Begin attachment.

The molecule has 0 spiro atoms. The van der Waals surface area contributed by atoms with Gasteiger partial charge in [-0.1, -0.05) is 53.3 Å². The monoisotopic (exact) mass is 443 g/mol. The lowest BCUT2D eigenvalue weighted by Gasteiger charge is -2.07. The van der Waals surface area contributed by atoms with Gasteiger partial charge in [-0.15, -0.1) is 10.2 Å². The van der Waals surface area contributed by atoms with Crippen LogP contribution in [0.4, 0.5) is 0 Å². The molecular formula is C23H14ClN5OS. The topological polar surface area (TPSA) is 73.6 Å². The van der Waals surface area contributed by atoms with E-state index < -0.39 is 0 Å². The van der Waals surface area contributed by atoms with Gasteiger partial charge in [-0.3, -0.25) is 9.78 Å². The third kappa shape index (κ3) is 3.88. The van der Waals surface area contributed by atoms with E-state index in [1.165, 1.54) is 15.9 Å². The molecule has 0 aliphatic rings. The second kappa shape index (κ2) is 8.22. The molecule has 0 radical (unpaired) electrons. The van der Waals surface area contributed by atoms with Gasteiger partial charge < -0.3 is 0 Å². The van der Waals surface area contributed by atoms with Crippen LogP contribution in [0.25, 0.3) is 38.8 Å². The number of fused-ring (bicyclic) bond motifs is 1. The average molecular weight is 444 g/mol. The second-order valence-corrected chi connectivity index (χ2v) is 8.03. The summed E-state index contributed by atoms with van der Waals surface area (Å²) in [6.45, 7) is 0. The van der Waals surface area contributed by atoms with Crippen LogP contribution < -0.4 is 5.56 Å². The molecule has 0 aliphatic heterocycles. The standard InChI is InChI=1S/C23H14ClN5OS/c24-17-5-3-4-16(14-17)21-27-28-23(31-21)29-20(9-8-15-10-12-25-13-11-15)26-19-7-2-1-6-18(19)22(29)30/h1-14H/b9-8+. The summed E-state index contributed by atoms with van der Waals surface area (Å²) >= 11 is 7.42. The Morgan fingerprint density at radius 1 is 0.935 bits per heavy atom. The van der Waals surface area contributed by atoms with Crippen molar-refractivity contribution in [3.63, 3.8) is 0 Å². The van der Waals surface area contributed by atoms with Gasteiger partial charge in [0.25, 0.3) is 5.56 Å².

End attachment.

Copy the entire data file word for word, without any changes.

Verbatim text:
The molecule has 0 spiro atoms. The van der Waals surface area contributed by atoms with Gasteiger partial charge in [-0.1, -0.05) is 53.3 Å². The monoisotopic (exact) mass is 443 g/mol. The lowest BCUT2D eigenvalue weighted by Gasteiger charge is -2.07. The van der Waals surface area contributed by atoms with Gasteiger partial charge in [-0.15, -0.1) is 10.2 Å². The van der Waals surface area contributed by atoms with Crippen LogP contribution in [0.4, 0.5) is 0 Å². The molecular formula is C23H14ClN5OS. The topological polar surface area (TPSA) is 73.6 Å². The van der Waals surface area contributed by atoms with E-state index < -0.39 is 0 Å². The van der Waals surface area contributed by atoms with Gasteiger partial charge in [-0.3, -0.25) is 9.78 Å². The third kappa shape index (κ3) is 3.88. The van der Waals surface area contributed by atoms with E-state index in [1.165, 1.54) is 15.9 Å². The molecule has 0 aliphatic rings. The second kappa shape index (κ2) is 8.22. The molecule has 0 radical (unpaired) electrons. The van der Waals surface area contributed by atoms with Gasteiger partial charge < -0.3 is 0 Å². The van der Waals surface area contributed by atoms with Crippen LogP contribution in [0.25, 0.3) is 38.8 Å². The number of fused-ring (bicyclic) bond motifs is 1. The average molecular weight is 444 g/mol. The second-order valence-corrected chi connectivity index (χ2v) is 8.03. The summed E-state index contributed by atoms with van der Waals surface area (Å²) in [6.45, 7) is 0. The van der Waals surface area contributed by atoms with Crippen LogP contribution < -0.4 is 5.56 Å². The molecule has 0 aliphatic heterocycles. The standard InChI is InChI=1S/C23H14ClN5OS/c24-17-5-3-4-16(14-17)21-27-28-23(31-21)29-20(9-8-15-10-12-25-13-11-15)26-19-7-2-1-6-18(19)22(29)30/h1-14H/b9-8+. The summed E-state index contributed by atoms with van der Waals surface area (Å²) >= 11 is 7.42. The Morgan fingerprint density at radius 1 is 0.935 bits per heavy atom. The van der Waals surface area contributed by atoms with Crippen molar-refractivity contribution in [3.63, 3.8) is 0 Å². The van der Waals surface area contributed by atoms with Gasteiger partial charge in [0.25, 0.3) is 5.56 Å².